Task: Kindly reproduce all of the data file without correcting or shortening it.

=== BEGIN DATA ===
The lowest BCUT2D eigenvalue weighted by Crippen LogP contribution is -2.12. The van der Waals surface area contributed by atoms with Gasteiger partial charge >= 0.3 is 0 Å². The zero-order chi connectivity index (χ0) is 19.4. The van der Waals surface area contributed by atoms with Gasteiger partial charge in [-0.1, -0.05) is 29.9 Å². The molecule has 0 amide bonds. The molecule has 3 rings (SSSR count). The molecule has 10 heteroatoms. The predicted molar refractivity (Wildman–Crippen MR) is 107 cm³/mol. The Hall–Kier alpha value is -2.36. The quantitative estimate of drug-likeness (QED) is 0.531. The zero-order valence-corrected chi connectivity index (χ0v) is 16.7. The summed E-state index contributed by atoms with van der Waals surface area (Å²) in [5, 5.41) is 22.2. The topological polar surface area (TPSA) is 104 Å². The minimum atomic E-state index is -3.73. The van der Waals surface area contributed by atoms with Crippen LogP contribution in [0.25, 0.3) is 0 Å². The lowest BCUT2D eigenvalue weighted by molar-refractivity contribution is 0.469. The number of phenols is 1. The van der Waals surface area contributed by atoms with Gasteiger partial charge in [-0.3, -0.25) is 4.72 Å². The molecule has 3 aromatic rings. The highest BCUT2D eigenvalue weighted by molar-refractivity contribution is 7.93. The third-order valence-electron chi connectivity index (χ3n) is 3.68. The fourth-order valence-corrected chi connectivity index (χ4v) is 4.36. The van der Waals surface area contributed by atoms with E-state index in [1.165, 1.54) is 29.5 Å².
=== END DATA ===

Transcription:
The lowest BCUT2D eigenvalue weighted by Crippen LogP contribution is -2.12. The van der Waals surface area contributed by atoms with Gasteiger partial charge >= 0.3 is 0 Å². The zero-order chi connectivity index (χ0) is 19.4. The van der Waals surface area contributed by atoms with Gasteiger partial charge in [-0.1, -0.05) is 29.9 Å². The molecule has 0 amide bonds. The molecule has 3 rings (SSSR count). The molecule has 10 heteroatoms. The predicted molar refractivity (Wildman–Crippen MR) is 107 cm³/mol. The Hall–Kier alpha value is -2.36. The quantitative estimate of drug-likeness (QED) is 0.531. The zero-order valence-corrected chi connectivity index (χ0v) is 16.7. The summed E-state index contributed by atoms with van der Waals surface area (Å²) in [5, 5.41) is 22.2. The topological polar surface area (TPSA) is 104 Å². The minimum atomic E-state index is -3.73. The van der Waals surface area contributed by atoms with Crippen LogP contribution in [0.25, 0.3) is 0 Å². The lowest BCUT2D eigenvalue weighted by molar-refractivity contribution is 0.469. The number of phenols is 1. The van der Waals surface area contributed by atoms with Gasteiger partial charge in [-0.3, -0.25) is 4.72 Å². The molecule has 3 aromatic rings. The highest BCUT2D eigenvalue weighted by molar-refractivity contribution is 7.93. The third-order valence-electron chi connectivity index (χ3n) is 3.68. The fourth-order valence-corrected chi connectivity index (χ4v) is 4.36. The van der Waals surface area contributed by atoms with E-state index in [1.165, 1.54) is 29.5 Å².